With the leaves mostly fallen and yard clean ups nearly complete, homeowners should take advantage of the fleeting autumn days to inspect, protect and perform any necessary repairs to their wood exteriors prior to the winter freeze. Wood siding, decks, fences and other structures take a beating in every season, from blistering heat, humidity and heavy rainstorms to sleet, hail and snow. Wisconsin’s seasonal climate variations can be particularly unforgiving with the pretty dramatic swings in humidity and temperature throughout the year, easily damaging wood exposed to the elements.

While many homeowners have turned to variations of wood alternatives for siding and other outdoor structures, due to lower cost and easier maintenance, more often families embarking on a custom luxury home won’t settle for anything but the real thing. The classic natural beauty of wood is unbeatable, yet proper maintenance is critical for longevity and preserving the structural integrity. Water is the number one enemy of wood, and winter moisture is often more damaging since there are few, if any, warm, sunny days to dry the wood after a good soaking; therefore, it needs protection, and waterproofing is the key.

The first step to proper maintenance: regular inspection.

A harsh winter will exacerbate any current problems in exposed wood such as rot, decay, cracks, loose boards and splintering and mold.

What to inspect:

  • Wood siding, for cracks, rot, weak spots
  • Inspect entire exterior for leaks, cracks, gaps and unpainted areas to find places where water gets in, including eaves and rooflines
  • Window wood frames, for rot or decay
  • Check for cracked, peeling or bubbling paint on any surface
  • Drought around exterior doors
  • Decking, for splintering, decay, warping and dirt between planks
  • Wood Railings
  • Gutters, for proper drainage and to prevent ice dams

Potential Problems:

  • Dry Rot tends to occur after extended periods of heavy precipitation; it loves moisture and destroys wood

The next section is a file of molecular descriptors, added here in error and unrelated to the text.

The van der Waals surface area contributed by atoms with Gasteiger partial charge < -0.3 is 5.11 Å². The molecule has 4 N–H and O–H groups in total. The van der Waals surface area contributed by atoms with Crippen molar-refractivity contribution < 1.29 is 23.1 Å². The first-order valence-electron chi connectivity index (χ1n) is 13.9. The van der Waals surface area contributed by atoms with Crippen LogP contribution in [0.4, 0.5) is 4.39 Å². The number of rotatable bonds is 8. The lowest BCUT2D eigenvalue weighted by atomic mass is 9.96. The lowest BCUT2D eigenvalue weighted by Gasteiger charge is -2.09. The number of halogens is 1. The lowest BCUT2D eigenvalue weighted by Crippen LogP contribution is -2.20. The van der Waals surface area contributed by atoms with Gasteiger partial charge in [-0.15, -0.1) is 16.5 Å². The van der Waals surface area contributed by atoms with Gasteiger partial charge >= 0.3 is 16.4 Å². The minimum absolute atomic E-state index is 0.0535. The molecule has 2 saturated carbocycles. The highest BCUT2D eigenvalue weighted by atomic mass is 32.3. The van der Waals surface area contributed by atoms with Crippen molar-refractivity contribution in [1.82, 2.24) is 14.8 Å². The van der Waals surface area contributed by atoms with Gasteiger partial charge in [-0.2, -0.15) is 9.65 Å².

• Mold – siding that is saturated with water and unable to dry will begin to rot, leading to toxic mold, compromising integrity of home as well as health
  • Structural damage – weaknesses in siding allow moisture to get through and damage parts of the house that it is supposed to protect

New owners of luxury custom built homes have likely received a good education from their builder on how to protect their investment, especially during the winter freeze months. To serve as a reminder, the following are a few necessary steps that should be taken each Fall to protect and preserve your home from unnecessary damage.

Steps to protect:

  • Exterior wood, siding, decking, etc. should be treated every 3-12 months, depending on climate and wood type.
  • Untreated wood is most susceptible to rot and general weathering (should be treated every 6 months); pressure treated wood offers longer protection yet is still not weatherproof (treatment every 12 months).
  • Proper preparation of wood prior to treatment is important: clean and dry thoroughly before application.
  • Caulk or seal any gaps or cracks where water gets in, around windows, doors, joints, etc.
  • Thoroughly clean deck; dirt on and in between planks increases risks of fungus and mold.
  • Proper insulation in attic will help prevent ice damming on the roof.
  • After snowfalls, remove snow from decks and anywhere else it comes in contact with siding.